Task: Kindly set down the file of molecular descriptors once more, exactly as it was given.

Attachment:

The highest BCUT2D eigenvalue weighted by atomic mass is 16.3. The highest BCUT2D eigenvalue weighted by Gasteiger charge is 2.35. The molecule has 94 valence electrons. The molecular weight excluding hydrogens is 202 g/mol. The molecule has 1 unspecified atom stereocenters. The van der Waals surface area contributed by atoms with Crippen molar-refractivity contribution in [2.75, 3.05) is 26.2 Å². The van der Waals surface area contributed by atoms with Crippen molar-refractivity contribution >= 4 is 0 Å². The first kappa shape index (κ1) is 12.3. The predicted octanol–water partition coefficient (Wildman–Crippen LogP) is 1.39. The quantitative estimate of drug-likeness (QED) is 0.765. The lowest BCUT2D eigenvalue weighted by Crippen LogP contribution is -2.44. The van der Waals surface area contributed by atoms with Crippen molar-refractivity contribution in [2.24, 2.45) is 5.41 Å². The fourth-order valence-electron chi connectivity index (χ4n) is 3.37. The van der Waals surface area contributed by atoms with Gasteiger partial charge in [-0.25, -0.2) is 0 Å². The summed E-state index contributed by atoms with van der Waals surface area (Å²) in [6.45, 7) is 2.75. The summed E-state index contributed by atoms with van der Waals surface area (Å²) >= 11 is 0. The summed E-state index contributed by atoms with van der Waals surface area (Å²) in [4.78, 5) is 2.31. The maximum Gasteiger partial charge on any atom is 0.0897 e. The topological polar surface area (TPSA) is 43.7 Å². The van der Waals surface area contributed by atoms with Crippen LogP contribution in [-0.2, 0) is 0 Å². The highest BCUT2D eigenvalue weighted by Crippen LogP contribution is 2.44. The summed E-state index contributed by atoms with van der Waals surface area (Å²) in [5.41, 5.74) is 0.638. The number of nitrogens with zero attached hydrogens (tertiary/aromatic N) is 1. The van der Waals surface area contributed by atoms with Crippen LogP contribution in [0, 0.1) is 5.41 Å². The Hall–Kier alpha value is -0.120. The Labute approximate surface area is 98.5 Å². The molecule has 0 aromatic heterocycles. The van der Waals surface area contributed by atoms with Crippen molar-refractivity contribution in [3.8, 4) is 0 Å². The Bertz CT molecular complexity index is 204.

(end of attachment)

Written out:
The highest BCUT2D eigenvalue weighted by atomic mass is 16.3. The highest BCUT2D eigenvalue weighted by Gasteiger charge is 2.35. The molecule has 94 valence electrons. The molecular weight excluding hydrogens is 202 g/mol. The molecule has 1 unspecified atom stereocenters. The van der Waals surface area contributed by atoms with Crippen molar-refractivity contribution in [2.75, 3.05) is 26.2 Å². The van der Waals surface area contributed by atoms with Crippen molar-refractivity contribution >= 4 is 0 Å². The first kappa shape index (κ1) is 12.3. The predicted octanol–water partition coefficient (Wildman–Crippen LogP) is 1.39. The quantitative estimate of drug-likeness (QED) is 0.765. The lowest BCUT2D eigenvalue weighted by Crippen LogP contribution is -2.44. The van der Waals surface area contributed by atoms with Crippen molar-refractivity contribution in [2.24, 2.45) is 5.41 Å². The fourth-order valence-electron chi connectivity index (χ4n) is 3.37. The van der Waals surface area contributed by atoms with Gasteiger partial charge in [-0.25, -0.2) is 0 Å². The summed E-state index contributed by atoms with van der Waals surface area (Å²) in [6.45, 7) is 2.75. The summed E-state index contributed by atoms with van der Waals surface area (Å²) >= 11 is 0. The summed E-state index contributed by atoms with van der Waals surface area (Å²) in [4.78, 5) is 2.31. The maximum Gasteiger partial charge on any atom is 0.0897 e. The topological polar surface area (TPSA) is 43.7 Å². The van der Waals surface area contributed by atoms with Crippen LogP contribution in [-0.2, 0) is 0 Å². The highest BCUT2D eigenvalue weighted by Crippen LogP contribution is 2.44. The summed E-state index contributed by atoms with van der Waals surface area (Å²) in [5.41, 5.74) is 0.638. The number of nitrogens with zero attached hydrogens (tertiary/aromatic N) is 1. The van der Waals surface area contributed by atoms with Crippen LogP contribution in [0, 0.1) is 5.41 Å². The Hall–Kier alpha value is -0.120. The Labute approximate surface area is 98.5 Å². The molecule has 0 aromatic heterocycles. The van der Waals surface area contributed by atoms with Crippen molar-refractivity contribution in [3.8, 4) is 0 Å². The Bertz CT molecular complexity index is 204.